Infrastructure Development, COVID-19, & Unemployment
By Rebone Tau, Project Manager for Political Affairs at Rosa Luxemburg Stiftung Southern Africa.
On 15 May, the Department of Social Development announced that a record 3.5 million people had applied for the special COVID-19 Social Relief of Distress grant within just three days (1). The R350 monthly grant will be paid from May until October to people who are unemployed and who do not receive any other form of social grant or unemployment insurance fund payments from the government. Such a high figure is indicative of the high unemployment rate in South Africa, which officially stood at 29 percent at the end of 2019 (2). According to the National Treasury, this could rise to 40 percent in 2020 as a result of COVID-19 and the extended lockdown (3).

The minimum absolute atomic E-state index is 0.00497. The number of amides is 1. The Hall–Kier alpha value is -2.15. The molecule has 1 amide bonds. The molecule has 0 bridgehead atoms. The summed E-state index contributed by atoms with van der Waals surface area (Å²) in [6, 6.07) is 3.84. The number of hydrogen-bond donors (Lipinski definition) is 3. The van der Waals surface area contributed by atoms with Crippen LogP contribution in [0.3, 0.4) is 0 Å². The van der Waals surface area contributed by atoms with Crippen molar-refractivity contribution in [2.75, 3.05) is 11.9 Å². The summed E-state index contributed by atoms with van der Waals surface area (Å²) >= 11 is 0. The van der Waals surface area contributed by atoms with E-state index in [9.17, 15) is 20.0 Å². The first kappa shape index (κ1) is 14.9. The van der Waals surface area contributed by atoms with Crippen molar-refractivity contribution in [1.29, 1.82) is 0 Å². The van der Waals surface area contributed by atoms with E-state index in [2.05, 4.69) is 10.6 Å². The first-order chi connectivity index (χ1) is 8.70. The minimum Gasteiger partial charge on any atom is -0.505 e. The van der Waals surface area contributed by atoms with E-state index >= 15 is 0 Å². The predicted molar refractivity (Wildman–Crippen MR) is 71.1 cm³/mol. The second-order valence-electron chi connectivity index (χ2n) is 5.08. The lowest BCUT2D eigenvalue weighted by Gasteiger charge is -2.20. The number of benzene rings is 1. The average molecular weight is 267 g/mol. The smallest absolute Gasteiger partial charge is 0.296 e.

While the Social Relief of Distress grant offers much-needed relief for millions of South Africans over the next six months, it may simply leave them without income again once this period is over. Various estimates show that South Africa’s economy could contract by between six and seven percent in 2020 (4). A V-shaped recovery is expected in 2021, but GDP growth rate will still be lower than pre-COVID-19 levels. This situation is likely to exacerbate an already bleak future for millions of the unemployed and widen existing structural inequalities. Against this background, state-led interventions in the labour market become more necessary than ever because private sector recovery is likely to take much longer.